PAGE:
Almost two weeks after the New Jersey legislature and Governor Phil Murphy slashed the extension of the state’s internet gaming operations from ten to five years, no one still seems to know why.
“I don’t understand it; I don’t think anybody does,” said Ralph Caputo, a primary sponsor of Assembly Bill 2190, which had initially called for a ten-year extension of internet gaming until at least 2033.
The New Jersey Assembly Budget Committee passed an amendment to Caputo’s bill on June 27 calling for just a two-year extension.
The extension was increased the next day to five years following pushback from lawmakers and lobbyists representing the internet gambling industry.
“The two [year extension] really would have been disastrous,” said Caputo, a former Atlantic City casino executive who served as chair of the Assembly’s gaming committee before he resigned in March to take a job in the health insurance industry.
“I think five [years] is a compromise that can be amended and I anticipate — without being there — that there will be a push to extend it another five,” Caputo told VIXIO GamblingCompliance.
Ray Lesniak, a former New Jersey state senator who co-authored the original internet gambling law in 2013, agreed that five years is much better than two.
“I’m not concerned with a five-year sunset, but two years sends a much different message,” Lesniak said.
Still, whoever proposed the cut “is playing with fire,” said a former New Jersey gaming official who requested anonymity.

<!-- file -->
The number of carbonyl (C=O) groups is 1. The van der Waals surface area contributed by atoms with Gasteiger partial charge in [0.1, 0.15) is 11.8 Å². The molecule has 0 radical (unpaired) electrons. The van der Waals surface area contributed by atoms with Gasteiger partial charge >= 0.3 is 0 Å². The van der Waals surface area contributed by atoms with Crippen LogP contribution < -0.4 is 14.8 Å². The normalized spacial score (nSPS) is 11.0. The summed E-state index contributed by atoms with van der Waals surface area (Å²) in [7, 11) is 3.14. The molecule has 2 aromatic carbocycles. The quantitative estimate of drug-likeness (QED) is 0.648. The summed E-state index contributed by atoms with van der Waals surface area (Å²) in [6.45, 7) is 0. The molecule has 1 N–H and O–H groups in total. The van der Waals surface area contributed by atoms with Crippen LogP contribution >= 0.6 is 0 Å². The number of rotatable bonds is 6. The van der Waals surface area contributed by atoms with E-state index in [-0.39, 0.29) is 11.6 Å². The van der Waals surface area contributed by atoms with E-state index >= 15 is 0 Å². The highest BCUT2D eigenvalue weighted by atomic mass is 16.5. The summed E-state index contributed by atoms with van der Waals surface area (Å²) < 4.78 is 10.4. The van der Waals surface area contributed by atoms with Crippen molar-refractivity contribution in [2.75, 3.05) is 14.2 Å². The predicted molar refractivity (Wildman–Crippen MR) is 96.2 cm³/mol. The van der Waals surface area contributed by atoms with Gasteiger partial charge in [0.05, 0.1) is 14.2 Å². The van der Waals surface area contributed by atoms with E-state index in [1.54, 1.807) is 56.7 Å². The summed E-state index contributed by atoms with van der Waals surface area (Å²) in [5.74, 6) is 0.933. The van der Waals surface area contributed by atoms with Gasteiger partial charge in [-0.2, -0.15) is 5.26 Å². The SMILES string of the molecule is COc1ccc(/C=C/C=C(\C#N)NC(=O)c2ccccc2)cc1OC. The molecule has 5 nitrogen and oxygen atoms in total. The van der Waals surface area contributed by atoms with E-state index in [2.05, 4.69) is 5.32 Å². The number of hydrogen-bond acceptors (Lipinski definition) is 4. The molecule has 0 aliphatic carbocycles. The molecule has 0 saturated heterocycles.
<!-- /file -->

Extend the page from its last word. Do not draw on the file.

“The reason the internet gambling industry has been such a success in New Jersey is because of its stability,” the gaming official said.
“This reduction destabilizes the market and discourages investment. It’s not inconceivable that internet gambling companies could leave New Jersey for other states.”
There is no sign yet, however, that online casino operators in New Jersey are reconsidering their investments.
“By every account, New Jersey iGaming has been incredibly successful in the state,” FanDuel spokesman Nathan Click told VIXIO in an email.
“As more states face uncertain economic headwinds, New Jersey has shown iGaming can help bring more funds into the state while combating unsafe and illegal offshore casinos,” Click said.
Caputo said he does not think the reduced extension of lawful online gaming until 2028 is laying the predicate for raising the current state tax rate of 15 percent in New Jersey.
Since the two-year amendment emerged, there have been persistent rumors that the reduction might be connected to the interest of legislative leaders in raising the tax rate to help fund a property tax reduction.
“The tax rate could be changed at any time,” and is not dependent on legislation to extend statutory approval, Caputo said.
But Caputo said he is concerned that the reduction of the internet gambling extension could result in less money for New Jersey’s Casino Revenue Fund, which provides aid for senior citizens.